Saab president and chief executive Micael Johansson on Thursday said an EU plan to produce one million artillery shells a year was “realistic”, thanks in part to efforts made by the Swedish defence manufacturer to boost production.
Saab doubled its ammunitions production capacity before the war in Ukraine and is doubling it again, said Mr Johansson, speaking at a Brussels defence and security conference.
The company expects sales growth of 15 per cent this year as orders increase. Rising geopolitical tensions mean European countries are keen to restock their defence capacities after decades of peace.
Mr Johansson said his company alone would be able to produce 400,000 artillery rounds a year by early 2025.
“I think we have a fantastic defence industry in Europe,” he said. “It’s just that we need to collaborate a bit more, create ecosystems to be more sovereign within the EU and Europe.”
Speaking at the same forum, which was supported by the European Commission and the Belgian government, the bloc’s foreign and security chief Josep Borrell said the 27 member states would spend €70 billion ($76.5 billion) on increasing their defence capacities over the next three years.
“It’s quite a lot,” he said.
European politicians have expressed doubts about the bloc’s capacity to step up production quickly.
German MEP Christian Gahler has said that Europe's capacity was 300,000 shells a year. European Commission officials have declined to publicise the figure due to security concerns.
EU officials say they are responding to Ukraine's request for help as fast as they can, with joint-procurement plans to boost ammunition transfer to Ukraine at a cost of €1 billion and more recently, a proposal to use €500 million from the EU budget to increase ammunition production within the bloc.
Yet Mr Johansson said the EU was still lacking “real governance” and needed an authority that would be responsible for acquiring weapons. “We are working every day with [increased] capacity but how to access these projects is still a little uncertain,” he said.
Mr Johansson also criticised Europe’s continued reliance on the US in the defence sector and called for countries to raise their military spending goals from 2 per cent of GDP to 3 per cent of GDP.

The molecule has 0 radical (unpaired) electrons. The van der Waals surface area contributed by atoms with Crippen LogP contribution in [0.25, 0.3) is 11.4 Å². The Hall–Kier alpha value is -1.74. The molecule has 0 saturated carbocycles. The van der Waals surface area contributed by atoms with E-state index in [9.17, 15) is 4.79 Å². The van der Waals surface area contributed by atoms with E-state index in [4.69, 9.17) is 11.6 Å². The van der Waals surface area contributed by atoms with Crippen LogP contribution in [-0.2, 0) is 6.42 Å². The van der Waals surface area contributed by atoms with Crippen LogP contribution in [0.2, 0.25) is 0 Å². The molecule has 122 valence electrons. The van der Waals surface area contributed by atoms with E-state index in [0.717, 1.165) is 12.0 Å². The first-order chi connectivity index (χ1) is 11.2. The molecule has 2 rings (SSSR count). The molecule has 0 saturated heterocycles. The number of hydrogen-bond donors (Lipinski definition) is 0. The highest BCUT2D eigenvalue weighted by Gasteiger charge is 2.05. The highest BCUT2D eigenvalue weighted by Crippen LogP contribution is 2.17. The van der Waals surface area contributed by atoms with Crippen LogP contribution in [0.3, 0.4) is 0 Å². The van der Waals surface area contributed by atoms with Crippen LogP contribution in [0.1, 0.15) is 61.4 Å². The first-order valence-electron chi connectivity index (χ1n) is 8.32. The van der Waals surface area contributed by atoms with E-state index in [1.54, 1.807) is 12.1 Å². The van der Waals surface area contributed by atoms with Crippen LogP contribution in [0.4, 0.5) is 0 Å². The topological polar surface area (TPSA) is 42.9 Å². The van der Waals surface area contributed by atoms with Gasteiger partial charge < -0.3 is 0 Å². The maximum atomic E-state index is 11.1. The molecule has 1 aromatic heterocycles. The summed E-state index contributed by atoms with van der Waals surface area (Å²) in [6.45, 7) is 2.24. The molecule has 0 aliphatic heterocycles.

Few members of the alliance achieve that goal but Nato is expected to raise that figure at a heads-of-government summit in Lithuania in July.
“There’s huge capacity for growth in some countries,” said Mr Johansson.
Europe has so far committed €16 billion of military support for Ukraine, according to Mr Borrell, through institutions in the bloc and on a bilateral basis. The US has committed $36.9 billion.
Mr Johansson recognised it was a sensitive time to highlight flaws in relations between the EU-US, historic allies that have rallied behind Ukraine to help it fend off Russia's invasion.
“I will put my neck out here but we are too dependent as the EU on the transatlantic link,” he said.
“If you look at the past four or five years, 60 per cent of defence capabilities and produce came from the US into Europe.”
Mr Borrell echoed Mr Johansson’s views, saying: “I was not a fan of [former US] President [Donald] Trump, but I think he was right on one thing: Europeans don’t share their part of the burden."
The US is also the number one contributor to Nato funds.
“Certainly, everybody prefers butter to cannons,” said Mr Borrell. “But sometimes if you don’t have cannons, you don’t have butter.”
Mr Borrell also addressed tense EU-China relations, which have recently come under intense scrutiny over a visit to France, Germany, the Netherlands and Norway by Chinese Foreign Minister Qin Gang.
China has sought to present itself as neutral in the Russia-Ukraine conflict, but Mr Borrell described Beijing's position as “pro-Russian neutrality”.
The EU must make diplomatic efforts to “not to push Russia in hands of China, and to ask China to use their influence to stop the war”, he said.